6. willow

    willow Senior Member

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    I know I can control the privacy issue. This is not my problem with FB. Something about the layout serious disturbs with my sense of balance. Even a minute or so on the darn thing and I am so disorientated, nauseous, dizzy for many hours, my whole day gone.

    I have a healthy friend who feels the same, though much, much less severely.

    Petitions I sign, and I contribute to other surveys etc when I can.

    Leela, your general musings on doing our best without attachment to outcomes resonates with me and Justin, that's a great quote. Very constrcutive and focussing.
     
  7. Firestormm

    Firestormm Guest

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    Something did occur to me last night - about from thinking about the Trojan War [cough] Anyway, I have often wondered why what I thought were promising studies were never followed up. I mean they get published and then..... nothing.

    So is there a way 'we' could discover how to revisit some of them to (I don't know) expand the patient cohort and complete a bigger trial or use a different (better) criteria etc. etc. For example: there was a study that looked at brain imaging and showed how patients with 'ME' had different parts of the brain being used to patients with Chronic Depression; and then there are other Brain Imagining studies that I was particularly interested in too.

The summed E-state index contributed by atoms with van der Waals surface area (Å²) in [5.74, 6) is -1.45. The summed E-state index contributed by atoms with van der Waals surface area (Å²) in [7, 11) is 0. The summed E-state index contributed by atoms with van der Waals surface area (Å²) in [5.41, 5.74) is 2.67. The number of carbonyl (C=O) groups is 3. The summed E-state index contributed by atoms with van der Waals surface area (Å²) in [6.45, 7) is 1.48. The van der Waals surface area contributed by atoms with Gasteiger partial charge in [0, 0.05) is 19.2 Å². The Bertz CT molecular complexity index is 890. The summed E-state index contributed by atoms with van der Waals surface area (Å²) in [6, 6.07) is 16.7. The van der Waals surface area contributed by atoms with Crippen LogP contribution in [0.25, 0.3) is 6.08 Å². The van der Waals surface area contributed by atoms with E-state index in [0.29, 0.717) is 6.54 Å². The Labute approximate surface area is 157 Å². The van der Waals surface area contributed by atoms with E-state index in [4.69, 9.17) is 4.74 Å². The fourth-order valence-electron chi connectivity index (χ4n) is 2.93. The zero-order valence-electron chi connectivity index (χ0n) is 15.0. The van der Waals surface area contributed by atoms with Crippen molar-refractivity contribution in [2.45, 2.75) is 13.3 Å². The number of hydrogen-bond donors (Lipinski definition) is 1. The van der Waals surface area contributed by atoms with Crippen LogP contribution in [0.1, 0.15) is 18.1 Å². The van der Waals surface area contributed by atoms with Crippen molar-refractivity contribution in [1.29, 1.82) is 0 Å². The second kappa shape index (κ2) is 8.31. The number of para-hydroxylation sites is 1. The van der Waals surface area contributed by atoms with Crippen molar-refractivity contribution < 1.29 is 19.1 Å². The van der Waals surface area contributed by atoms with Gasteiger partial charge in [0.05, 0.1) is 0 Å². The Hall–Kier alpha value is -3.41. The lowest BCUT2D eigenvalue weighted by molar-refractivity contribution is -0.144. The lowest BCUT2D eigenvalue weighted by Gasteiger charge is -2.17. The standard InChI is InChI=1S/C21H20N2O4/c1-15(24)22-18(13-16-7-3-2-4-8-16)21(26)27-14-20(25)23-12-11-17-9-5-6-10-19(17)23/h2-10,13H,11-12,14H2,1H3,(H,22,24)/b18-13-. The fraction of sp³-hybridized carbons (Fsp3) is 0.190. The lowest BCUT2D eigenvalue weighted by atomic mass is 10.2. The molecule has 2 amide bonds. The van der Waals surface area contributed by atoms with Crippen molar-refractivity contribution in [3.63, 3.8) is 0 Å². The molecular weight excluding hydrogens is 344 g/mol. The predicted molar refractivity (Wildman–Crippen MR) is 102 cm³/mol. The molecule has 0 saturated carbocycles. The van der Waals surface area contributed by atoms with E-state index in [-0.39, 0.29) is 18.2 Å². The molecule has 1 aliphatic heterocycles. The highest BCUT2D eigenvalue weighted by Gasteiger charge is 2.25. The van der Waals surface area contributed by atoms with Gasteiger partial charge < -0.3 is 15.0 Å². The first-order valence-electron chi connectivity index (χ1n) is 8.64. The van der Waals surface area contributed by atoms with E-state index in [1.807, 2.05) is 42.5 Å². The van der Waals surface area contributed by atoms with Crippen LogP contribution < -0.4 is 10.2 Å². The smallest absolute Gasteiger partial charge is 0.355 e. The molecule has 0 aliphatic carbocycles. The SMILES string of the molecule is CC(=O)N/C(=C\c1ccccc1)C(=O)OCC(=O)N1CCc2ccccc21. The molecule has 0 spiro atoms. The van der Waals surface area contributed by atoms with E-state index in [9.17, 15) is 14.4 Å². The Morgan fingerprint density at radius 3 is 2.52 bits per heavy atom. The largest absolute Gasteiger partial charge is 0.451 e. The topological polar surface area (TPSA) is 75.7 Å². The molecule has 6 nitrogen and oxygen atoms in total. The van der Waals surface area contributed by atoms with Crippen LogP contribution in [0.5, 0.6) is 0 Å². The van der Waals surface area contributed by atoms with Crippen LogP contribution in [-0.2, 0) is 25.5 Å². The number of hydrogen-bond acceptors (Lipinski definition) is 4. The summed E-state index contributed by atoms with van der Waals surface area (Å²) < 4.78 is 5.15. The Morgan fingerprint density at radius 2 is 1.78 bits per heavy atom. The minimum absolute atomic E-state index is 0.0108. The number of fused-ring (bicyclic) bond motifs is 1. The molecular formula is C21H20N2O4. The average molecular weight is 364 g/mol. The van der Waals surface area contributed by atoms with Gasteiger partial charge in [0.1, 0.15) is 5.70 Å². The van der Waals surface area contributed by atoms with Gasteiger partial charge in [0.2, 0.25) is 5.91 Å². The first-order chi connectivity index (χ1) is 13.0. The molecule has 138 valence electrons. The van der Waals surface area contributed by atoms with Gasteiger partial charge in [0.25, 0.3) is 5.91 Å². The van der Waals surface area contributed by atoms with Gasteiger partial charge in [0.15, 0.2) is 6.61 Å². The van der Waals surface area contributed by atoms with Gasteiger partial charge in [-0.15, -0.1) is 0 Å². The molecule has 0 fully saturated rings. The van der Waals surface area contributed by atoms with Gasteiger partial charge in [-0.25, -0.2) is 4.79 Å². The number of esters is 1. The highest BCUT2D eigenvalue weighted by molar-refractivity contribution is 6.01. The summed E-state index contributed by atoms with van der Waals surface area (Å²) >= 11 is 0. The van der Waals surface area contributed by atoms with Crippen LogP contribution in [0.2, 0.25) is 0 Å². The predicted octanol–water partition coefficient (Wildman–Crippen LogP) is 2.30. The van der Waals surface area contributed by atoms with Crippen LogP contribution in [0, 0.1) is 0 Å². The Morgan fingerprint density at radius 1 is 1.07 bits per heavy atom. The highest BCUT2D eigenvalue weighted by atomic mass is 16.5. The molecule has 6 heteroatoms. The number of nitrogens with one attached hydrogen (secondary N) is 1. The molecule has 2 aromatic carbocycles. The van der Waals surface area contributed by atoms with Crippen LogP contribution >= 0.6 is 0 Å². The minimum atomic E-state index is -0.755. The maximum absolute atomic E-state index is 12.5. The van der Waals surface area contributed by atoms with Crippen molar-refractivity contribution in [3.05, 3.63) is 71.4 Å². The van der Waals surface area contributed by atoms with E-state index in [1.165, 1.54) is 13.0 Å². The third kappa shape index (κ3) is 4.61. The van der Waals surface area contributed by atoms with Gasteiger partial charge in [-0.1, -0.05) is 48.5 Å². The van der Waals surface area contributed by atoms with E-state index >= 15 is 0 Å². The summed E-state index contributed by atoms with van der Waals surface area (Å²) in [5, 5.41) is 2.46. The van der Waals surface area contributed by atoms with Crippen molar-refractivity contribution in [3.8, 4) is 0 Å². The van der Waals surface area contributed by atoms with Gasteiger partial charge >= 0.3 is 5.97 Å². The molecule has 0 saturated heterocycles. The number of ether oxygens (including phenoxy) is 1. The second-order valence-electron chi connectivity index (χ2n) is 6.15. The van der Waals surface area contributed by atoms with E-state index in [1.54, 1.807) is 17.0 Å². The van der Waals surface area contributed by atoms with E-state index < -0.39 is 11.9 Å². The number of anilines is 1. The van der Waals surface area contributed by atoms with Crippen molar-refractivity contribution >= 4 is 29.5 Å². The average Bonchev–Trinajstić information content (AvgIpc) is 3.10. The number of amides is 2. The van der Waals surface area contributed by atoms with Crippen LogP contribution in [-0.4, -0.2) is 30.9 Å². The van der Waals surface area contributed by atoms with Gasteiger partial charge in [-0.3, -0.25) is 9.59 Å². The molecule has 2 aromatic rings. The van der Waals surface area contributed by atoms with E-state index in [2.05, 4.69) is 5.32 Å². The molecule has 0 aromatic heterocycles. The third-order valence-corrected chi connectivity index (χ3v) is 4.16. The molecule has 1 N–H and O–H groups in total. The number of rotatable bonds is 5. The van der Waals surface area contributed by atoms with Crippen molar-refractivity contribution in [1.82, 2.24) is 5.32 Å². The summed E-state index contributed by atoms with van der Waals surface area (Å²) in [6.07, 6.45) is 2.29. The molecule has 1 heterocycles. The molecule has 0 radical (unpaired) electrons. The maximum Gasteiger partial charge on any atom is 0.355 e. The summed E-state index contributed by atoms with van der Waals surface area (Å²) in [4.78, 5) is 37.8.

How would that be possible I wonder?

    Edit:

    Yeah so follow-up studies. And/or commissioning them. Here's another one I pinched from Barb I think earlier - a follow-up critique of the PACE Trial! He he he he he! Though to be fair it is needed I think. They promised details of 'recovery' rates etc. but even so it would be great to have something else to compare PACE too!

    Edit Edit:

    Not one that cost so much though - OK?! :)
     
  8. alex3619

    alex3619 Senior Member

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    Hi Firestormm, I am fairly sure you have seen it but I wanted to be sure: the Komaroff EEG spectral coherence study showed a clear brain difference between CFS and depression - his method correctly diagnosed depression at 100% for those affected in the study, but was less successful for CFS. There are clear brain differences, and the research continues.

    What the issue is I think is funding. Almost none. The flavour of the year gets funding but then the flavour changes. This is more about funding issues than follow-up. There is no further study if there is no funding.

    Bye
    Alex
    http://www.biomedcentral.com/1471-2377/11/82
    This is a highly accessed article. The full paper is available.
     
  9. Aileen

    Aileen Senior Member